9. Holly 20 April, 2010 at 19:26 Reply

    I agree with you, Cuong. Do you think I should demand to speak to the Pho King manager? I just can’t believe anyone would show such blatant disrespect for Vietnamese cuisine. I won’t be able to eat another Pho King meal without thinking about this travesty. I mean, honestly. It’s a Pho King disgrace!

    Don’t worry, Cuong. I’ll take care of this matter as soon as I can. When I storm in there with both guns blazing, those Pho King morons won’t know what hit them!

  10. Cuong Huynh 23 April, 2010 at 11:44 Reply

    Hi phozy: Thanks for your sharing your pronunciation of pho. My personal feeling, and still my original intent of this article, is to let people hear what it sounds like, because when one tries to show others how it should sound using words like “foeh”, it really does not help. Many people would pronounce “foeh” as “phooey” I would guess, which is no where near what phở should sound like.

  11. Kẻ Không Tên 12 July, 2010 at 06:36 Reply

    Just think of the English word “fur” and say it in a confused manner (but don’t over-pronounce the ‘r’). That should be the rough pronunciation.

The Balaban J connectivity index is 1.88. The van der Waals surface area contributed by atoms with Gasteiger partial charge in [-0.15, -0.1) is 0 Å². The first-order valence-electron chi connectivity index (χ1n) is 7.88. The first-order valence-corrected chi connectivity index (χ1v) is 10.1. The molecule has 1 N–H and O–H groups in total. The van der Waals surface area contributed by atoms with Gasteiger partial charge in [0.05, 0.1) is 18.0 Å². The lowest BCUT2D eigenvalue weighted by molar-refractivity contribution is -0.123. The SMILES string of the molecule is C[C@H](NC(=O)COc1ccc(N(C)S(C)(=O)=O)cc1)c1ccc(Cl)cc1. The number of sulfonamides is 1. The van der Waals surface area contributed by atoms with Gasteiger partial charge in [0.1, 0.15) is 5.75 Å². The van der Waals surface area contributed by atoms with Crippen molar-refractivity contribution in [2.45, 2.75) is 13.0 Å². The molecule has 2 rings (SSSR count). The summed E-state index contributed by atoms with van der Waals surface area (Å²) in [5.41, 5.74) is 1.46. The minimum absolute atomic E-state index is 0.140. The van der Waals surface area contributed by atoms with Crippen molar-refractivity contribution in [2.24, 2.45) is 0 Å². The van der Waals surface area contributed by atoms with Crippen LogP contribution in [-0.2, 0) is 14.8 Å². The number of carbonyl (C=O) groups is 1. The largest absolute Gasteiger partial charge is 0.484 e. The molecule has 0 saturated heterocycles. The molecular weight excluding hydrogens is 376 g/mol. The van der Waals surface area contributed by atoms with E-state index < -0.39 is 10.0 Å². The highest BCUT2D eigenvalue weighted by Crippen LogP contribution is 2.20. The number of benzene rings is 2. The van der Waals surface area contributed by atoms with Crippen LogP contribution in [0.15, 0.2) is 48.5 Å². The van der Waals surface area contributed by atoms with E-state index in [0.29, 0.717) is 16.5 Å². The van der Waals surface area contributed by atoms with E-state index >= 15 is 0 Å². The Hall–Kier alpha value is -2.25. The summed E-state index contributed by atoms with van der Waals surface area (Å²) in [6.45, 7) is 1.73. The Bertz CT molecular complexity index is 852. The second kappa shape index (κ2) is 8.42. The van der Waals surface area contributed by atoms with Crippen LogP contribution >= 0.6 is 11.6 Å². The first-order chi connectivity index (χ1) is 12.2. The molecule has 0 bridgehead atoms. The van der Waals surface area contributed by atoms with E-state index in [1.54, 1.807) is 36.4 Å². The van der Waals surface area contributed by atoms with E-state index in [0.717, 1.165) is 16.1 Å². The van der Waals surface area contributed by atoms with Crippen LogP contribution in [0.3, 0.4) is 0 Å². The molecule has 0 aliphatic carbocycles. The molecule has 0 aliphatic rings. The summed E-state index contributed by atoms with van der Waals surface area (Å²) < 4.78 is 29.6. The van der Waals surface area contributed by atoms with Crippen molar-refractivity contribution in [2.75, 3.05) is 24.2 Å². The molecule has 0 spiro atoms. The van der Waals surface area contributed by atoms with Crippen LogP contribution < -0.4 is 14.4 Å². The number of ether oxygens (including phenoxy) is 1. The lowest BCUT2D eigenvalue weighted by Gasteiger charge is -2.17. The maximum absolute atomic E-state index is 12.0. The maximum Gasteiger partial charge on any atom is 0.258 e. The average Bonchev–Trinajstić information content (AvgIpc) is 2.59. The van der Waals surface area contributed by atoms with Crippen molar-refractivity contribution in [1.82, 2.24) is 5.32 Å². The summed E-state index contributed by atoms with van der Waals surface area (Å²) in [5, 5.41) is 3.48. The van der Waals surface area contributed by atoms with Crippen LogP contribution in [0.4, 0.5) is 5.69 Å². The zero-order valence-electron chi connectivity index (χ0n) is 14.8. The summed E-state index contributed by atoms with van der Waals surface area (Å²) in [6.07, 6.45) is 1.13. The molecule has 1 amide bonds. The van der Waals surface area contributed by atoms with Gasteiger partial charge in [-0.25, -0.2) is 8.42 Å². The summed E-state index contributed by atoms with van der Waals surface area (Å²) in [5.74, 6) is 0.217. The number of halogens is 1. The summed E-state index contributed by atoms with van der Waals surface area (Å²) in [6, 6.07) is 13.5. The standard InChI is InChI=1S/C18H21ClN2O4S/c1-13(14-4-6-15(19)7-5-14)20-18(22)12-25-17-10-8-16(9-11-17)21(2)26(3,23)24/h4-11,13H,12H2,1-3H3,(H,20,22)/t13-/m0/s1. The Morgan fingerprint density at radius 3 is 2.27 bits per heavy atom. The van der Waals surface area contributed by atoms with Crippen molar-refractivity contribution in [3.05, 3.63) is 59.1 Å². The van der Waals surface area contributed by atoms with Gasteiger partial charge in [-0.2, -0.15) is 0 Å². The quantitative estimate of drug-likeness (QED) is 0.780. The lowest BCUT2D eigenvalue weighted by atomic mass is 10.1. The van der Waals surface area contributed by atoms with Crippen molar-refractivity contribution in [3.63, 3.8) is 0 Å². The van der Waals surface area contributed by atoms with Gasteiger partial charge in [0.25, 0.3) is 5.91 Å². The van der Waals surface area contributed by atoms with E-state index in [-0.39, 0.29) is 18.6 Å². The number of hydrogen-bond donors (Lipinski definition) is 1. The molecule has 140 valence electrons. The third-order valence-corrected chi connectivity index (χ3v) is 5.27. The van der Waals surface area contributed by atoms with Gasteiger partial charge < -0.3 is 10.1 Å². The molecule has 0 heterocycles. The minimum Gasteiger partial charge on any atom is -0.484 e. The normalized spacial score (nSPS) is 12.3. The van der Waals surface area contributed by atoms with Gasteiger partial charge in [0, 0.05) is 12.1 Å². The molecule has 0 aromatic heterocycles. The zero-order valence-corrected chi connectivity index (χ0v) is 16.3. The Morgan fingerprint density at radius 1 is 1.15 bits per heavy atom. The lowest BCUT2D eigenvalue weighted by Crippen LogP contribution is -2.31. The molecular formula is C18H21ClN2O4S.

12. Cuong Huynh 12 July, 2010 at 19:01 Reply

    Hi Kẻ Không Tên: thanks for sharing your comment. Yes i would say that’s pretty rough pronunciation. How about just listen to the recordings? They’re more accurate and useful than any textual description anyway.

  13. Samantha 22 July, 2010 at 04:37 Reply

    Thanks very much for the audio files! As a linguist and speaker of 4 languages (Mandarin included), I find that translations into or using English letters or sounds can be challenging. (I also encountered this issue when learning pinyin.) One thing that I felt would be helpful for non-Viet speakers to know is the tones. It sounded like in the audio files that one Viet speaker used a tonal but the other didn’t, or it was hardly noticeable. Again, that may go back to what you were saying about North and South accents. I would say the closest English phonetic spelling would be “fuh” with a falling and then a slight rising tone. PLEASE correct me if that is not accurate. Thanks again, Cuong, for this post!!!